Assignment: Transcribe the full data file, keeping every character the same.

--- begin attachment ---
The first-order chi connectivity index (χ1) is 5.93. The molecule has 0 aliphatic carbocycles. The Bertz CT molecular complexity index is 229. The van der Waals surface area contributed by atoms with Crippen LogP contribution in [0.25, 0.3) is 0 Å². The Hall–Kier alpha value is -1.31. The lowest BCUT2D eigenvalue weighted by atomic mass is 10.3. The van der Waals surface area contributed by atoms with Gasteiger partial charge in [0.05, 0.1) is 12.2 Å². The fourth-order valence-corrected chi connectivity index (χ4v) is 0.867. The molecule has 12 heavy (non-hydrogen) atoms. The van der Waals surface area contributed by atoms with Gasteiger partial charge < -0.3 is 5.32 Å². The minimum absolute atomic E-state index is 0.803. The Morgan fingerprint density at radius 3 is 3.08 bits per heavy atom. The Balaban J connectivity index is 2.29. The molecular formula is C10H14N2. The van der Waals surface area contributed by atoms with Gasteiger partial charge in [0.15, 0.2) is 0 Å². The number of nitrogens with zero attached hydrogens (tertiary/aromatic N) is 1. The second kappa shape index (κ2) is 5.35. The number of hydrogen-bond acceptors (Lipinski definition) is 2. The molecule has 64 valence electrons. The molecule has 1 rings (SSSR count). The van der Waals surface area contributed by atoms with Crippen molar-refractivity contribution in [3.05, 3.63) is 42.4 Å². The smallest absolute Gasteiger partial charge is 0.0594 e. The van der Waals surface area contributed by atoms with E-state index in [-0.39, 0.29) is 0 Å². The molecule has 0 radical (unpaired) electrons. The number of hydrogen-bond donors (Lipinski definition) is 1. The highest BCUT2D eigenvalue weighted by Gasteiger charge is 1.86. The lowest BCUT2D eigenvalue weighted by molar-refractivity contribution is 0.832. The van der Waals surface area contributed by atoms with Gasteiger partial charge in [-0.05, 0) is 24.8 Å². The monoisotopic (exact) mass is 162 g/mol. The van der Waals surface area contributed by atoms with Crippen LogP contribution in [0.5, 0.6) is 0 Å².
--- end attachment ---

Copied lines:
The first-order chi connectivity index (χ1) is 5.93. The molecule has 0 aliphatic carbocycles. The Bertz CT molecular complexity index is 229. The van der Waals surface area contributed by atoms with Crippen LogP contribution in [0.25, 0.3) is 0 Å². The Hall–Kier alpha value is -1.31. The lowest BCUT2D eigenvalue weighted by atomic mass is 10.3. The van der Waals surface area contributed by atoms with Gasteiger partial charge in [0.05, 0.1) is 12.2 Å². The fourth-order valence-corrected chi connectivity index (χ4v) is 0.867. The molecule has 12 heavy (non-hydrogen) atoms. The van der Waals surface area contributed by atoms with Gasteiger partial charge < -0.3 is 5.32 Å². The minimum absolute atomic E-state index is 0.803. The Morgan fingerprint density at radius 3 is 3.08 bits per heavy atom. The Balaban J connectivity index is 2.29. The molecular formula is C10H14N2. The van der Waals surface area contributed by atoms with Gasteiger partial charge in [0.15, 0.2) is 0 Å². The number of nitrogens with zero attached hydrogens (tertiary/aromatic N) is 1. The second kappa shape index (κ2) is 5.35. The number of hydrogen-bond acceptors (Lipinski definition) is 2. The molecule has 64 valence electrons. The molecule has 1 rings (SSSR count). The van der Waals surface area contributed by atoms with Crippen molar-refractivity contribution in [3.05, 3.63) is 42.4 Å². The smallest absolute Gasteiger partial charge is 0.0594 e. The van der Waals surface area contributed by atoms with E-state index in [-0.39, 0.29) is 0 Å². The molecule has 0 radical (unpaired) electrons. The number of hydrogen-bond donors (Lipinski definition) is 1. The highest BCUT2D eigenvalue weighted by Gasteiger charge is 1.86. The lowest BCUT2D eigenvalue weighted by molar-refractivity contribution is 0.832. The van der Waals surface area contributed by atoms with Gasteiger partial charge in [-0.05, 0) is 24.8 Å². The monoisotopic (exact) mass is 162 g/mol. The van der Waals surface area contributed by atoms with Crippen LogP contribution in [0.5, 0.6) is 0 Å².